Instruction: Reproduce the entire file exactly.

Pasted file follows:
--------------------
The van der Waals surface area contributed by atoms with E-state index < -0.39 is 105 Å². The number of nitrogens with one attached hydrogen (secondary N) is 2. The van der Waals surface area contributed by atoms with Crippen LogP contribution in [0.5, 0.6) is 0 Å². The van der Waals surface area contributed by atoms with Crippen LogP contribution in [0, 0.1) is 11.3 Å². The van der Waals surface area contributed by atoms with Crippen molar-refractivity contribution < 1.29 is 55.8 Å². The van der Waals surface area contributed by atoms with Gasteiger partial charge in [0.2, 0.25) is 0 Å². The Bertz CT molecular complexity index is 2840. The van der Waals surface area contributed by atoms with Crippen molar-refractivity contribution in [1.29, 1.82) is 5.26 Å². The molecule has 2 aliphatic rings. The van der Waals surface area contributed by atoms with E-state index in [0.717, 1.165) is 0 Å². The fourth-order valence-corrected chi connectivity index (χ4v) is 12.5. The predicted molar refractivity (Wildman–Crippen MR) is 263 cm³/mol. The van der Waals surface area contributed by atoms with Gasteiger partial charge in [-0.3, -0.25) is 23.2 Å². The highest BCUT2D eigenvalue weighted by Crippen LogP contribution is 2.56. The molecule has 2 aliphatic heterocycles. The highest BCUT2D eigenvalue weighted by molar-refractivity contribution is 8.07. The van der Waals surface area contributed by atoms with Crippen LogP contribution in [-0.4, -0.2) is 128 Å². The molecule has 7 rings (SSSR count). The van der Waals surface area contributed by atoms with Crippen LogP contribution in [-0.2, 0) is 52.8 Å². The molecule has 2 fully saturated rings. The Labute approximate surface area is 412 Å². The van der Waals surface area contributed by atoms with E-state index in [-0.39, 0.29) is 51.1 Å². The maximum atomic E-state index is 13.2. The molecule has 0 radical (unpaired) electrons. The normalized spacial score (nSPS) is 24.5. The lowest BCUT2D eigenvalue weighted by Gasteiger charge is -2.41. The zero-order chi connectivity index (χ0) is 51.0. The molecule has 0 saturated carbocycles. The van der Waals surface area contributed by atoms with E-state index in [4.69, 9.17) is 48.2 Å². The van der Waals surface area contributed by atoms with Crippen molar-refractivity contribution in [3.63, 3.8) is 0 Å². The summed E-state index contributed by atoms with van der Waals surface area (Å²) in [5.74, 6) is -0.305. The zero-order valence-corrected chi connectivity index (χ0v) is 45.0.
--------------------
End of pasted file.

The van der Waals surface area contributed by atoms with E-state index < -0.39 is 105 Å². The number of nitrogens with one attached hydrogen (secondary N) is 2. The van der Waals surface area contributed by atoms with Crippen LogP contribution in [0.5, 0.6) is 0 Å². The van der Waals surface area contributed by atoms with Crippen LogP contribution in [0, 0.1) is 11.3 Å². The van der Waals surface area contributed by atoms with Crippen molar-refractivity contribution < 1.29 is 55.8 Å². The van der Waals surface area contributed by atoms with Gasteiger partial charge in [0.2, 0.25) is 0 Å². The Bertz CT molecular complexity index is 2840. The van der Waals surface area contributed by atoms with Crippen molar-refractivity contribution in [1.29, 1.82) is 5.26 Å². The molecule has 2 aliphatic rings. The van der Waals surface area contributed by atoms with E-state index in [0.717, 1.165) is 0 Å². The fourth-order valence-corrected chi connectivity index (χ4v) is 12.5. The predicted molar refractivity (Wildman–Crippen MR) is 263 cm³/mol. The van der Waals surface area contributed by atoms with Gasteiger partial charge in [-0.3, -0.25) is 23.2 Å². The highest BCUT2D eigenvalue weighted by Crippen LogP contribution is 2.56. The molecule has 2 aliphatic heterocycles. The highest BCUT2D eigenvalue weighted by molar-refractivity contribution is 8.07. The van der Waals surface area contributed by atoms with Crippen LogP contribution in [-0.4, -0.2) is 128 Å². The molecule has 7 rings (SSSR count). The van der Waals surface area contributed by atoms with Crippen LogP contribution in [-0.2, 0) is 52.8 Å². The molecule has 2 fully saturated rings. The Labute approximate surface area is 412 Å². The van der Waals surface area contributed by atoms with E-state index in [-0.39, 0.29) is 51.1 Å². The maximum atomic E-state index is 13.2. The molecule has 0 radical (unpaired) electrons. The normalized spacial score (nSPS) is 24.5. The lowest BCUT2D eigenvalue weighted by Gasteiger charge is -2.41. The zero-order chi connectivity index (χ0) is 51.0. The molecule has 0 saturated carbocycles. The van der Waals surface area contributed by atoms with E-state index in [4.69, 9.17) is 48.2 Å². The van der Waals surface area contributed by atoms with Crippen molar-refractivity contribution in [3.63, 3.8) is 0 Å². The summed E-state index contributed by atoms with van der Waals surface area (Å²) in [5.74, 6) is -0.305. The zero-order valence-corrected chi connectivity index (χ0v) is 45.0.